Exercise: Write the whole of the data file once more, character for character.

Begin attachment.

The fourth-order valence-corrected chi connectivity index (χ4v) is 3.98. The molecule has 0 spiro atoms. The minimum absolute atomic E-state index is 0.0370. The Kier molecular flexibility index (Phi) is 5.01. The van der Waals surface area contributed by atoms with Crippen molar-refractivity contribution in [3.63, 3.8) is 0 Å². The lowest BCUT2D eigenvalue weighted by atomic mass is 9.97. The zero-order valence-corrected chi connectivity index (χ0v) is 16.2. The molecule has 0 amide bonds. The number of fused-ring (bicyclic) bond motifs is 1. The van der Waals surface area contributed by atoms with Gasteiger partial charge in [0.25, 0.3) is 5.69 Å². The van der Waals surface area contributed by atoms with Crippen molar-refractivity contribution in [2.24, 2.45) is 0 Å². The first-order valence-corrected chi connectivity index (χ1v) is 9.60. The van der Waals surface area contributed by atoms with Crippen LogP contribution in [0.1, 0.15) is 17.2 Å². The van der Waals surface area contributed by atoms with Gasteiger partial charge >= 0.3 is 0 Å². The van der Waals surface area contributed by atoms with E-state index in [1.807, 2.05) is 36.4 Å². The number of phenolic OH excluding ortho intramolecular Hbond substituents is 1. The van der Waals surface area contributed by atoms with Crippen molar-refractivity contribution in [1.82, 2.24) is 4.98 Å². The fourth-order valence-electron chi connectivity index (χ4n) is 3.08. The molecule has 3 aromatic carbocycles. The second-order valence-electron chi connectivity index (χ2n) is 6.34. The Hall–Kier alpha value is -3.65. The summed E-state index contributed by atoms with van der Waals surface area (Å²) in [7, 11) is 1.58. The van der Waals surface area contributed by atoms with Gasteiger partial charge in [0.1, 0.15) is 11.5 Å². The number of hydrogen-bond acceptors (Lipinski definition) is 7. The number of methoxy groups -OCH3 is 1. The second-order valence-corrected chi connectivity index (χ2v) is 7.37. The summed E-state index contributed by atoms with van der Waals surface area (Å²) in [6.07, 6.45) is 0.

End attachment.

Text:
The fourth-order valence-corrected chi connectivity index (χ4v) is 3.98. The molecule has 0 spiro atoms. The minimum absolute atomic E-state index is 0.0370. The Kier molecular flexibility index (Phi) is 5.01. The van der Waals surface area contributed by atoms with Crippen molar-refractivity contribution in [3.63, 3.8) is 0 Å². The lowest BCUT2D eigenvalue weighted by atomic mass is 9.97. The zero-order valence-corrected chi connectivity index (χ0v) is 16.2. The molecule has 0 amide bonds. The number of fused-ring (bicyclic) bond motifs is 1. The van der Waals surface area contributed by atoms with Gasteiger partial charge in [0.25, 0.3) is 5.69 Å². The van der Waals surface area contributed by atoms with Crippen molar-refractivity contribution in [2.24, 2.45) is 0 Å². The first-order valence-corrected chi connectivity index (χ1v) is 9.60. The van der Waals surface area contributed by atoms with Crippen LogP contribution in [0.1, 0.15) is 17.2 Å². The van der Waals surface area contributed by atoms with Gasteiger partial charge >= 0.3 is 0 Å². The van der Waals surface area contributed by atoms with E-state index in [1.807, 2.05) is 36.4 Å². The number of phenolic OH excluding ortho intramolecular Hbond substituents is 1. The van der Waals surface area contributed by atoms with Crippen molar-refractivity contribution in [1.82, 2.24) is 4.98 Å². The fourth-order valence-electron chi connectivity index (χ4n) is 3.08. The molecule has 3 aromatic carbocycles. The second-order valence-electron chi connectivity index (χ2n) is 6.34. The Hall–Kier alpha value is -3.65. The summed E-state index contributed by atoms with van der Waals surface area (Å²) in [7, 11) is 1.58. The van der Waals surface area contributed by atoms with Gasteiger partial charge in [0.1, 0.15) is 11.5 Å². The number of hydrogen-bond acceptors (Lipinski definition) is 7. The number of methoxy groups -OCH3 is 1. The second-order valence-corrected chi connectivity index (χ2v) is 7.37. The summed E-state index contributed by atoms with van der Waals surface area (Å²) in [6.07, 6.45) is 0.